Harvard Business Review.
So what do you do with team members that work at a slower pace than the rest of the team? How would you be able to help them keep up?
O’Hara sought the advice of several career coaches and Lindsay McGregor said that the simplest way is to initiate a conversation to pinpoint the reason for their sluggishness is important. Just ask, she said, and you might be surprised with what they have to say. But don’t go into that conversation with preconceived notions, she added.
“Start with assuming positive intent,” she said.
“Assume this person wants to do a good job and if they knew how, they would.”
‘Set clear, specific expectations’
A couple of reasons employees could give for working at a slower pace could be that they’re not sure of what’s expected of them or that they are perfectionists that take a longer time to complete a project.
McGregor said to go beyond setting deadlines but to also highlight how long you think it would take to complete the task.
Perfectionists would also benefit from the same strategy because it shows them how to differentiate “between where perfection matters and when it doesn’t”, said time management coach Elizabeth Grace Saunders.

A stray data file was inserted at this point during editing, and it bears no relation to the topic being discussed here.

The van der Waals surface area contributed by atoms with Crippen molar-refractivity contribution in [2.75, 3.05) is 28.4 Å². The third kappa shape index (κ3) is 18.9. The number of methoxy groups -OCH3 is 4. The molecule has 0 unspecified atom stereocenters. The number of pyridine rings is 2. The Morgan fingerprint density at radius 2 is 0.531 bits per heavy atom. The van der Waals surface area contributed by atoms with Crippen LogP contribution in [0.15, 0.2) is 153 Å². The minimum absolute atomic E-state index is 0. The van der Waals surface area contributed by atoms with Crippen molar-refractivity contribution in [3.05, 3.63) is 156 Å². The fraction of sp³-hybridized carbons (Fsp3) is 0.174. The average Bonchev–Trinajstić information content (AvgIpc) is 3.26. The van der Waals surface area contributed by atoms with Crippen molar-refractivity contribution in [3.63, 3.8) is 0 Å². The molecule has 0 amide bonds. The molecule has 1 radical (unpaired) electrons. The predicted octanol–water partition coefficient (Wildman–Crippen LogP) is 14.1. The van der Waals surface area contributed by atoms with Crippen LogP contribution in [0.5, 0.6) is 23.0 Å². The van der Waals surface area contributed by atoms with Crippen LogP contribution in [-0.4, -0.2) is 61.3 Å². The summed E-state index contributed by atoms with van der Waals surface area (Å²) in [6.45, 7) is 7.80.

Provide necessary tools
Sometimes you might be surprised to learn that their unable to perform their task because they don’t have the proper equipment to help them work faster.
“Sometimes systems are outdated, or workers simply don’t know how to use the tools that they have and they need training,” said Saunders.
Don’t embarrass them in front of colleagues
You might have data to back up your claim on how slow they are working but don’t use it to berate them or embarrass them in front of their co-workers, said McGregor.
“If you embarrass people with it, or use it for explicit rewards, people will take shortcuts to meet goals in name, but not spirit,” she said.
Give smaller assignments
If the employee turns out to be a procrastinator, divide a larger assignment into smaller, easier ones, said Saunders, to help them feel a greater sense of urgency.
She also added that research has shown that smaller victories help employees stay motivated.
Give them projects they enjoy
Include in your conversation the tasks they enjoy doing and you’ll find that they perform those tasks best. Doing so would “naturally improve their work performance”.
This is your most important task, said McGregor. Make sure you recognise their improvements often, she added, to help keep them motivated.
“You want to be a partner in the improvement process,” said Saunders.
“Show the employee that working more quickly is also about making him the most successful employee he can be — which is good not only for his work product but for his advancement.”
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The pace of work has greatly increased over the years but not all workers are able to keep up with the rest of the team, wrote Carolyn O’Hara at